kexpansion chamber 20 and pipes 10 and 14 for 'feed water and superheated steam are rarranged in :a concrete culvert 27 which is connected to a chimney which is not shown.

'In thepipe 21 is iitted a safety'valve 24. This is arranged to Vopen automatically when the reactor operational conditions deviate from those normally permitted. The valve '24 is controlled therefore by a mechanism which is sensitive to such variations'from the 'normal operational condition inside the pressure vessel. This l mechanism can be arranged to sense an abnormal `in- `are 'arranged to closeautomatically when'the reactor Ioperational conditions deviate from those normally'permitted, e.g. v4if there is a pipe rupture outside the pressure vessel or 1an increasef'of pressure inside it. These are controlled, for instance, by pressure or temperature increase inside the pressure vessel, by decrease in pressure in the feed water pipe or the steam pipe outside the pressure vessel or by increase in pressure in the culvert 27.

The valves 23, 24 and 25 are fitted in the culvert 27 outside the pressure vessel but as close to it as possible. The steam in the steam space 9 of the reactor vessel is in contact with the non-condensible gas in the space 7 in the region above the opening 4 of the reactor vessel. to prevent the non-condensible gas from entering the reactor vessel and the steam from coming out into the space 7, a pipe 28 is iitted that leads olf from above the opening 4. A steam-gas mixture is drawn out through this pipe and taken to a condenser 29, where the gas mixture is cooled so that the water condenses out. The dry gas is taken via a pump 30 and a pipe 31 into the bottom sulating concrete.

portion 16 of the pressure vessel and ows upward in the space 7, between the sheet metal cylinders that form the thermal'shield.

FIG. 2 illustrates the principles of a modified way of obtaining pressure equalization in a nuclear reactor which contains D2O as coolant and moderator. A pre-stressed concrete vessel 37 contains a thin-walled reactor tank 36 of stainless steel. The water space of the reactor tank is indicated 39 and the steam space is indicated 38. The concrete vessel has on its inner surface blocks 56 of in- The concrete vessel also contains water pipes (not shown) through which cooling water is circulated.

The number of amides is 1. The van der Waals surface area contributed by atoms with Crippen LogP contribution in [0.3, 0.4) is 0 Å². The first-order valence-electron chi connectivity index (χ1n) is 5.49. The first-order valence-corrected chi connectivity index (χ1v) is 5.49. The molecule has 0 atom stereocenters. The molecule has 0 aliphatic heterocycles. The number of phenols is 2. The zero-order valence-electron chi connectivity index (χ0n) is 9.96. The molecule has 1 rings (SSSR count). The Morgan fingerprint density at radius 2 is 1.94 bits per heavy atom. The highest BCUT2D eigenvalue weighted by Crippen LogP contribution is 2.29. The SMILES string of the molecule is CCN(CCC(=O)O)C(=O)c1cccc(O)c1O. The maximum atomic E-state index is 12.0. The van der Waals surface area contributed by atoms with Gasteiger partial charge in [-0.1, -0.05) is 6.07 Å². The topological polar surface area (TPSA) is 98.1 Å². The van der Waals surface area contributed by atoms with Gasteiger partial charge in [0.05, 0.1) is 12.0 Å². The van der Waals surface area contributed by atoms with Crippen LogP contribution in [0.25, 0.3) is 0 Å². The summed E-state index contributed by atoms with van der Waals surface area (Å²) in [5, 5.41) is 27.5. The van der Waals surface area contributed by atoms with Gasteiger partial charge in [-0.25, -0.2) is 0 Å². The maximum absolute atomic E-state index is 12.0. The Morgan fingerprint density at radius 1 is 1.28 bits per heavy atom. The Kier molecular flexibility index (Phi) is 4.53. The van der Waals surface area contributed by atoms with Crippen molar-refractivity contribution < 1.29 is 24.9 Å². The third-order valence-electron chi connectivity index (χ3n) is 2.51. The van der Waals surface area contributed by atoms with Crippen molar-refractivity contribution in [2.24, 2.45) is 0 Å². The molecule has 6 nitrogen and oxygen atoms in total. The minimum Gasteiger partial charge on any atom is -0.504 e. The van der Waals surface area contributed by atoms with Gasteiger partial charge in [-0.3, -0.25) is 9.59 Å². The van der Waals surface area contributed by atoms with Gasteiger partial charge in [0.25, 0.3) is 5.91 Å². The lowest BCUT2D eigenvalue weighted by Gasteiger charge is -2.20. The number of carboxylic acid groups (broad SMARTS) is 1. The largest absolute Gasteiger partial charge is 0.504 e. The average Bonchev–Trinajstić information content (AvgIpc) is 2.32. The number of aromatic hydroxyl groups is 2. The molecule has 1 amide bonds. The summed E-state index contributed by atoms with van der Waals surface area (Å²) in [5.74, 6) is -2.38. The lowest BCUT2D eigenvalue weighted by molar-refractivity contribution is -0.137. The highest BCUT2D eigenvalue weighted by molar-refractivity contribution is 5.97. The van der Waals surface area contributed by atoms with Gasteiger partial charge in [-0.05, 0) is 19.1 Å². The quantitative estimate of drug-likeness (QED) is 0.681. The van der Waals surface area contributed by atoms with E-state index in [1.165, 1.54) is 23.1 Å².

A pipe connection 41 connects the steam space 39 within the reactor tank to a gas lled space 40 between the shunt by means of a compressor 53 and throttling valve During the start-up spaces 39 and 40 communiate freely through the connection 41, and are therefore at the same pressure. As the reactor temperature and pressure are raised, the throttling valve 54 from the accumulator is operated in a pre-determined manner by the reactor temperature in such a way that the gas(e.g. N2) lls most of the storage vessel 47. The reason for this is that it is desired to avoid diffusion of N2 (in significant quantities) to the reactor vessel, and the diffusion of steam into the space 40. The storage volume 47 and shunt circuit provide adequate security against this happening.